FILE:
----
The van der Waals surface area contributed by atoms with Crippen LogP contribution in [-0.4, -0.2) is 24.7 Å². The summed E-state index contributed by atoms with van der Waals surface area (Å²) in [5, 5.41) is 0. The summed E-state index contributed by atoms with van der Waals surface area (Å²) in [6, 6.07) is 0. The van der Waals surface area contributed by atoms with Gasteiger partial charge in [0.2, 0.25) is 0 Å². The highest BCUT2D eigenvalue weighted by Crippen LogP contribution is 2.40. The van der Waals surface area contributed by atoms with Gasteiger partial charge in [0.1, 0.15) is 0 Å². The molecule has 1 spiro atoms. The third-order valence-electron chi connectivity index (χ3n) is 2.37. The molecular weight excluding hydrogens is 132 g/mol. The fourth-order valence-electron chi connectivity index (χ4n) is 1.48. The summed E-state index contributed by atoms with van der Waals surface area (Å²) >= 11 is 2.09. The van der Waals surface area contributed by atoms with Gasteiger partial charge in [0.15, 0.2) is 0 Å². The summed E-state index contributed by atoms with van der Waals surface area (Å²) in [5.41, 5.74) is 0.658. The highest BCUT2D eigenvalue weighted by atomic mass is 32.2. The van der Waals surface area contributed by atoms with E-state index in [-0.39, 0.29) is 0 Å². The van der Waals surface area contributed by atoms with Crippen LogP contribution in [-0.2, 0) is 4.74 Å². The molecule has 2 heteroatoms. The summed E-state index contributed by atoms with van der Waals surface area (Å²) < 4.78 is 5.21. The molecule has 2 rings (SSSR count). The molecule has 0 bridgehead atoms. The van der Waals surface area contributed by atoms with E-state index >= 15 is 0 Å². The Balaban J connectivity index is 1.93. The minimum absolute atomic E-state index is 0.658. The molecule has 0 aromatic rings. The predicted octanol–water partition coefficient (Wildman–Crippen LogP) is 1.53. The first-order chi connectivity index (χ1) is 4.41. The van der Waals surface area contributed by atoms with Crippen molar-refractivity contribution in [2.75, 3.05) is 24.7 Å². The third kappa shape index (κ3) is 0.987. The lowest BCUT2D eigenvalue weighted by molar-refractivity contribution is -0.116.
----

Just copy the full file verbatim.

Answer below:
The van der Waals surface area contributed by atoms with Crippen LogP contribution in [-0.4, -0.2) is 24.7 Å². The summed E-state index contributed by atoms with van der Waals surface area (Å²) in [5, 5.41) is 0. The summed E-state index contributed by atoms with van der Waals surface area (Å²) in [6, 6.07) is 0. The van der Waals surface area contributed by atoms with Gasteiger partial charge in [0.2, 0.25) is 0 Å². The highest BCUT2D eigenvalue weighted by Crippen LogP contribution is 2.40. The van der Waals surface area contributed by atoms with Gasteiger partial charge in [0.1, 0.15) is 0 Å². The molecule has 1 spiro atoms. The third-order valence-electron chi connectivity index (χ3n) is 2.37. The molecular weight excluding hydrogens is 132 g/mol. The fourth-order valence-electron chi connectivity index (χ4n) is 1.48. The summed E-state index contributed by atoms with van der Waals surface area (Å²) >= 11 is 2.09. The van der Waals surface area contributed by atoms with Gasteiger partial charge in [0.15, 0.2) is 0 Å². The summed E-state index contributed by atoms with van der Waals surface area (Å²) in [5.41, 5.74) is 0.658. The highest BCUT2D eigenvalue weighted by atomic mass is 32.2. The van der Waals surface area contributed by atoms with E-state index in [-0.39, 0.29) is 0 Å². The van der Waals surface area contributed by atoms with Crippen LogP contribution in [-0.2, 0) is 4.74 Å². The molecule has 2 heteroatoms. The summed E-state index contributed by atoms with van der Waals surface area (Å²) < 4.78 is 5.21. The molecule has 2 rings (SSSR count). The molecule has 0 bridgehead atoms. The van der Waals surface area contributed by atoms with E-state index >= 15 is 0 Å². The Balaban J connectivity index is 1.93. The minimum absolute atomic E-state index is 0.658. The molecule has 0 aromatic rings. The predicted octanol–water partition coefficient (Wildman–Crippen LogP) is 1.53. The first-order chi connectivity index (χ1) is 4.41. The van der Waals surface area contributed by atoms with Crippen molar-refractivity contribution in [2.75, 3.05) is 24.7 Å². The third kappa shape index (κ3) is 0.987. The lowest BCUT2D eigenvalue weighted by molar-refractivity contribution is -0.116.